gertruda wrote:What are some good anime for young viewers besides the older stuff? As an anime fan, my little brother wants to get in on the scene, but my dad's a bit anal about what he watches. I was wondering what some more recent animes are that are good for his age-group that I might enjoy watching as well : P He's 9 1/2, and is really into anime.

Well, I guess the first question is: What’s your brother enjoyed so far? Is he into monsters trampling on Tokyo, big ass robots kicking seven bells out of alien invaders, slick samurai swordplay action, competitive teamwork shows or mysterious tales of magical girls and their quest for justice?

I’d guess the second question is: Just how uptight is your dad? Is it the fighting he doesn’t like (remember when people complained about Teenage Mutant Ninja Turtles being too violent?), the darker tones or adult themes found in number of anime series aimed at teenagers (if so, best stay away from Death Note) or is it just the tits? If it’s the last then you’re probably going to run into problems as, due to cultural differences between us and Japan and their much more open minded attitude to sex* and violence on TV, many of the shows that the Japanese tailor for pre-adolescents tend to be considered over here as being too ribald or risqué for a young audience. Strange but true, a number of Pokemon episodes were banned from being aired in the US as they were considered inappropriate for young children. The Pokemon manga was also edited or censored in places as they considered some of the outfits to be too revealing meaning sweaters, shorts etc were drawn in over the top. ... m_rotation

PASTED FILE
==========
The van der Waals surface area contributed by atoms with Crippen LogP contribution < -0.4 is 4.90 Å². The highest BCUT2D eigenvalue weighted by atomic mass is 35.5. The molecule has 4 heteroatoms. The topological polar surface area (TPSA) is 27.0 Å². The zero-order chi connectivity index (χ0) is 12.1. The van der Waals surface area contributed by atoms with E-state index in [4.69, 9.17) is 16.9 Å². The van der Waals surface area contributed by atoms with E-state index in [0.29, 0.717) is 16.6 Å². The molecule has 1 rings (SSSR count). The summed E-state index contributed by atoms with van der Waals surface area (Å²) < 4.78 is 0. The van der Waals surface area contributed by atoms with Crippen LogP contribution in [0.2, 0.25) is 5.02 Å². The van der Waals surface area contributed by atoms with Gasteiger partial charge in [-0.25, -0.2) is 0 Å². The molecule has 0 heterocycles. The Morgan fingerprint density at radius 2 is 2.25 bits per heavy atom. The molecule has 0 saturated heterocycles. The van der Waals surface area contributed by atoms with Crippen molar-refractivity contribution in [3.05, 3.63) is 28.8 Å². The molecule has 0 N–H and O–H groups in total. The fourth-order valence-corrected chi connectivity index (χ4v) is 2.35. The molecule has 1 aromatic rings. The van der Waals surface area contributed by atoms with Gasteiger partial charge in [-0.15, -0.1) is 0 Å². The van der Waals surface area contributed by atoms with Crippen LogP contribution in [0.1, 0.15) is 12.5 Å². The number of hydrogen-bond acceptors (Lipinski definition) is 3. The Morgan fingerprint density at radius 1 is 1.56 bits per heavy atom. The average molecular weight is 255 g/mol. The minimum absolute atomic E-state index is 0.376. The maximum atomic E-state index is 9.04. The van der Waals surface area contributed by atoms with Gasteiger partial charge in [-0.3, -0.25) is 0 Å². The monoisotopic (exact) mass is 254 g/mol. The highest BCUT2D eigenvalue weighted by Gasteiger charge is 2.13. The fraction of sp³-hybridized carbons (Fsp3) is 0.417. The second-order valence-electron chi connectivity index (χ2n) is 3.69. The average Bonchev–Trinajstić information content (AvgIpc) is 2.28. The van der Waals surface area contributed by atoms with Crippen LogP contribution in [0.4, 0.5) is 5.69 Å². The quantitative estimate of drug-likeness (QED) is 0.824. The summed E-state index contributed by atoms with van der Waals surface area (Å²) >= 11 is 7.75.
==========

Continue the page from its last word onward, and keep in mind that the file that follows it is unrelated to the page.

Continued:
A good place to start would be with the most popular series for the age range we’re looking for, like the aforementioned Pokemon or Yu-Gi-Oh! or even those aimed more for young teenagers and up such as Bleach or Naruto. While these shows may have all taken a lot of stick over the years, the simple fact is this: You don’t get as popular as these series have just on pure luck alone. If your fan base numbers in the millions then by God, you must be doing something right. Mind you, nine and a half may be a little early for Bleach, although I know quite a few people who’d claim it’s never to early for Bleach. You could probably also try something like Blue Dragon, Elemental Gelade or some of the more kiddy friendly Studio Ghibli movies like My Neighbour Totoro.

There are a number of places online where you can legally watch streaming anime, many of which are so recent that they’re available literally days after their initial Japanese airing. These sites have the advantage of letting you try out an anime before you shell out any of your hard earned cash to either rent or buy. Generally considered the best of these is Crunchyroll though there are others.

You can also rent anime DVD’s from online rental sites such as Lovefilm. ... genre|7338

Hope this helps, Pen’

*BTW. Did you know that Japan is the world’s second biggest producer of pornography, beaten only by the United States? Looking at the size and population of the US it’s easy to imagine them in their position of king of the porno hill but Japan? It’s smaller than the state of Montana and still manages to put out that much smut!? Wow.